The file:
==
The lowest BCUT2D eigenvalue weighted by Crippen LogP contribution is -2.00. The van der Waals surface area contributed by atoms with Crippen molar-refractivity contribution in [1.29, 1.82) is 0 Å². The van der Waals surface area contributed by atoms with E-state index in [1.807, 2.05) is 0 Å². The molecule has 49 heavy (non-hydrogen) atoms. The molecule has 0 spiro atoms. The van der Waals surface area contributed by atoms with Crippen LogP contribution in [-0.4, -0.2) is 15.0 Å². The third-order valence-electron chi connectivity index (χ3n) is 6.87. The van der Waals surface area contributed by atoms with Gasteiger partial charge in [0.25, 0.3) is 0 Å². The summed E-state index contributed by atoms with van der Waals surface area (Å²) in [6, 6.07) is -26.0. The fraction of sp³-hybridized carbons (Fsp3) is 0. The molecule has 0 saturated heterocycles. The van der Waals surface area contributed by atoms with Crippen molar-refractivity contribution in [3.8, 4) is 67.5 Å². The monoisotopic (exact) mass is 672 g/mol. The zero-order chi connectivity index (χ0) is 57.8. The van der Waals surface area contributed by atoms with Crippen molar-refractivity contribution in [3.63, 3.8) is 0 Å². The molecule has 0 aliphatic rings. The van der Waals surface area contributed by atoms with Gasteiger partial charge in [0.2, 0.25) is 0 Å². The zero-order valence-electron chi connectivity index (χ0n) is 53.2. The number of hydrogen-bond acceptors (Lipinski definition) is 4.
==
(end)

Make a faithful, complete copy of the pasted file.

The lowest BCUT2D eigenvalue weighted by Crippen LogP contribution is -2.00. The van der Waals surface area contributed by atoms with Crippen molar-refractivity contribution in [1.29, 1.82) is 0 Å². The van der Waals surface area contributed by atoms with E-state index in [1.807, 2.05) is 0 Å². The molecule has 49 heavy (non-hydrogen) atoms. The molecule has 0 spiro atoms. The van der Waals surface area contributed by atoms with Crippen LogP contribution in [-0.4, -0.2) is 15.0 Å². The third-order valence-electron chi connectivity index (χ3n) is 6.87. The van der Waals surface area contributed by atoms with Gasteiger partial charge in [0.25, 0.3) is 0 Å². The summed E-state index contributed by atoms with van der Waals surface area (Å²) in [6, 6.07) is -26.0. The fraction of sp³-hybridized carbons (Fsp3) is 0. The molecule has 0 saturated heterocycles. The van der Waals surface area contributed by atoms with Crippen molar-refractivity contribution in [3.8, 4) is 67.5 Å². The monoisotopic (exact) mass is 672 g/mol. The zero-order chi connectivity index (χ0) is 57.8. The van der Waals surface area contributed by atoms with Crippen molar-refractivity contribution in [3.63, 3.8) is 0 Å². The molecule has 0 aliphatic rings. The van der Waals surface area contributed by atoms with Gasteiger partial charge in [0.2, 0.25) is 0 Å². The zero-order valence-electron chi connectivity index (χ0n) is 53.2. The number of hydrogen-bond acceptors (Lipinski definition) is 4.